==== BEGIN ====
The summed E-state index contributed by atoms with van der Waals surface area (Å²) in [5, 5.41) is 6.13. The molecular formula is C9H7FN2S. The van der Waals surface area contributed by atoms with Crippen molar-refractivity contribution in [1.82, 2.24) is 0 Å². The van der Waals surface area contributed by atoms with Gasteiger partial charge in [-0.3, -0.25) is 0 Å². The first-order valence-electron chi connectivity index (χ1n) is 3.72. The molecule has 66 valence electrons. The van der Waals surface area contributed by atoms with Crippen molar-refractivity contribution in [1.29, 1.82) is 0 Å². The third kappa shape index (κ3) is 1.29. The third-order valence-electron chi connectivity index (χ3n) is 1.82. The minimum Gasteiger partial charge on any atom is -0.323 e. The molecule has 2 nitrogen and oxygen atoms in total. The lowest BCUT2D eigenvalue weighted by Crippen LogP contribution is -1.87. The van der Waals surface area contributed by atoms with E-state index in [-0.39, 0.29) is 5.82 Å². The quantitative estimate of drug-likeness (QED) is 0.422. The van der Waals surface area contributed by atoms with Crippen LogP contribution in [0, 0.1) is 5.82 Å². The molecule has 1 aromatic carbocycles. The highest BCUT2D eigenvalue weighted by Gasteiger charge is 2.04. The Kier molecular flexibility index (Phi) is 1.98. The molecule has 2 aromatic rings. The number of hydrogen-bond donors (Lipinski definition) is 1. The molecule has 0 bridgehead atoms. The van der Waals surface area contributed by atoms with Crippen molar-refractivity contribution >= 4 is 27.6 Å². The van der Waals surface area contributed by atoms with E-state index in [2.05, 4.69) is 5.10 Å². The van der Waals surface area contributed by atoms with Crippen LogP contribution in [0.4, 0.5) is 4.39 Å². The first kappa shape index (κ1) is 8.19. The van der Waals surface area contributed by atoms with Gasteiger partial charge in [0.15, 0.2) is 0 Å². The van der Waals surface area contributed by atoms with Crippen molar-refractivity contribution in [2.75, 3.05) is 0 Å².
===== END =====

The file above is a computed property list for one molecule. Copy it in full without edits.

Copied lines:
The summed E-state index contributed by atoms with van der Waals surface area (Å²) in [5, 5.41) is 6.13. The molecular formula is C9H7FN2S. The van der Waals surface area contributed by atoms with Crippen molar-refractivity contribution in [1.82, 2.24) is 0 Å². The van der Waals surface area contributed by atoms with Gasteiger partial charge in [-0.3, -0.25) is 0 Å². The first-order valence-electron chi connectivity index (χ1n) is 3.72. The molecule has 66 valence electrons. The van der Waals surface area contributed by atoms with Crippen molar-refractivity contribution in [1.29, 1.82) is 0 Å². The third kappa shape index (κ3) is 1.29. The third-order valence-electron chi connectivity index (χ3n) is 1.82. The minimum Gasteiger partial charge on any atom is -0.323 e. The molecule has 2 nitrogen and oxygen atoms in total. The lowest BCUT2D eigenvalue weighted by Crippen LogP contribution is -1.87. The van der Waals surface area contributed by atoms with E-state index in [-0.39, 0.29) is 5.82 Å². The quantitative estimate of drug-likeness (QED) is 0.422. The van der Waals surface area contributed by atoms with Crippen LogP contribution in [0, 0.1) is 5.82 Å². The molecule has 1 aromatic carbocycles. The highest BCUT2D eigenvalue weighted by Gasteiger charge is 2.04. The Kier molecular flexibility index (Phi) is 1.98. The molecule has 2 aromatic rings. The number of hydrogen-bond donors (Lipinski definition) is 1. The molecule has 0 bridgehead atoms. The van der Waals surface area contributed by atoms with Crippen molar-refractivity contribution >= 4 is 27.6 Å². The van der Waals surface area contributed by atoms with E-state index in [2.05, 4.69) is 5.10 Å². The van der Waals surface area contributed by atoms with Crippen LogP contribution in [0.4, 0.5) is 4.39 Å². The first kappa shape index (κ1) is 8.19. The van der Waals surface area contributed by atoms with Gasteiger partial charge in [0.15, 0.2) is 0 Å². The van der Waals surface area contributed by atoms with Crippen molar-refractivity contribution in [2.75, 3.05) is 0 Å².